Just owning an investment property isn't good enough to deduct the expenses of that property (interest on your mortgage, utilities, and so forth). The property needs to be rented or available for rent.
For example, if a house or condo is purchased with the intention of being a rental but repairs need to be made prior to putting the property up for rent then the mortgage interest during this time period cannot be deducted. If two months goes by before the property is ready for rent and before the owner begins actively looking for tenants then that is two month's worth of mortgage payments that will not be deductible as interest expense on a rental activity.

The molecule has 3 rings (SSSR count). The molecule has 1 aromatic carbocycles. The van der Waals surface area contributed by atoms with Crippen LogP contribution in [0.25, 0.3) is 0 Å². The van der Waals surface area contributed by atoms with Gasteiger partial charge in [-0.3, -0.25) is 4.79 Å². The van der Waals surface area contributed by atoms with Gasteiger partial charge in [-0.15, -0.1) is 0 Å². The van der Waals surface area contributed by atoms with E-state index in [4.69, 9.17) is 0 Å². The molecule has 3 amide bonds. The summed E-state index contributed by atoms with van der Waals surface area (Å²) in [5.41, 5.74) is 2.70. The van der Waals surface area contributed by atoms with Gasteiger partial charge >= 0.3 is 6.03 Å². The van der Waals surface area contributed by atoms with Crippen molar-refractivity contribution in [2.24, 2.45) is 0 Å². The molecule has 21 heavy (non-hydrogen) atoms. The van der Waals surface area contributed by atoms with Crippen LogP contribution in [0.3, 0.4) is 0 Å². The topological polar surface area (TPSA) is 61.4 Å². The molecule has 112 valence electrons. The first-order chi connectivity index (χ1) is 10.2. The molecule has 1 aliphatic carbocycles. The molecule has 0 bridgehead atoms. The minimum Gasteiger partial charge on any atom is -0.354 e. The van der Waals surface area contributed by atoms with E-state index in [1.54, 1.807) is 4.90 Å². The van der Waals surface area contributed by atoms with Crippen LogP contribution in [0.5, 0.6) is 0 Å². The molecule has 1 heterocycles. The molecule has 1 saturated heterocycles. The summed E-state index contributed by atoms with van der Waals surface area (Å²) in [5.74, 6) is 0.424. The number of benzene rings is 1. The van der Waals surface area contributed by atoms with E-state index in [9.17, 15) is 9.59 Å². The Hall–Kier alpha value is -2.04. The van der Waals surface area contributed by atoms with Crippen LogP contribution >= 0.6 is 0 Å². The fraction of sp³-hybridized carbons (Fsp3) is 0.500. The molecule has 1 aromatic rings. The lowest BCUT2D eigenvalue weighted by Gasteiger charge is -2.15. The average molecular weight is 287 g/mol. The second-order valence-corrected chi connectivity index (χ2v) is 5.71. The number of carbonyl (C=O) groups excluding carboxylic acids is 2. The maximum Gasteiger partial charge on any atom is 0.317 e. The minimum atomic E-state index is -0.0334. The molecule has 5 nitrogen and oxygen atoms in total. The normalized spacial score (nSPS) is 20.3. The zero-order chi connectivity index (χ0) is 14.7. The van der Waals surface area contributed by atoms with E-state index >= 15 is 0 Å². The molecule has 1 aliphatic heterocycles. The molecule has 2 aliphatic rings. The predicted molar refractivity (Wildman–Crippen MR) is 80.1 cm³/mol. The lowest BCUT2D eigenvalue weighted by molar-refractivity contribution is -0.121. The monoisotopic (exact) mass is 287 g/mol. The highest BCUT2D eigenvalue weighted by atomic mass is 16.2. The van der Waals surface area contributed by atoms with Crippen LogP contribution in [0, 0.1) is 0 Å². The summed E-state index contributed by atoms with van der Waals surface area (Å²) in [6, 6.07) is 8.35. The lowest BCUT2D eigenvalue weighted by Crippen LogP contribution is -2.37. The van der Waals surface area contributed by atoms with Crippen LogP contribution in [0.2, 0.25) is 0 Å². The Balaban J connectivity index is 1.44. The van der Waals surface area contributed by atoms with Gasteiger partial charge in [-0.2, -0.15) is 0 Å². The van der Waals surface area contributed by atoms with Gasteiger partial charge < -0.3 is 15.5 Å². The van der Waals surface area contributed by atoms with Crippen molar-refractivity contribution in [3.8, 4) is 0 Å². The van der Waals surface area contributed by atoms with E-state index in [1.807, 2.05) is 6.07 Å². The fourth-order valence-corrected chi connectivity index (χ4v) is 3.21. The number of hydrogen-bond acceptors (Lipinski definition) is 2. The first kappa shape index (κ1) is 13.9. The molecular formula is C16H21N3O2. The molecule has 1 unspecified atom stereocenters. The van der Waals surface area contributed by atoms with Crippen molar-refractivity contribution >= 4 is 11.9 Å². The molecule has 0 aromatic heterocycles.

A good second example would be a property that is available for rent but a tenant has not yet been found. If three months goes by before finding a tenant all is not lost because those three months' worth of expenses (mortgage, upkeep, utilities, etc.) ARE deductible. The key in this example is that the property was available for rent and the owner was looking for a tenant, even though he or she hadn't found one yet.
As a final example let's assume a house is purchased and the owners think that perhaps they'd like to make it a vacation home. If after a few months they decided vacations are few and far between and that they might as well lease the property out then they'll need to know that they can't deduct the expenses incurred on that property while it wasn't actively available for rent or rented out. It's more likely to be treated by the IRS as a second home or vacation home subject to different rules.
The lesson is to document that your rental property, if vacant, is available for rent and that you (or your manager) are actively looking for tenants!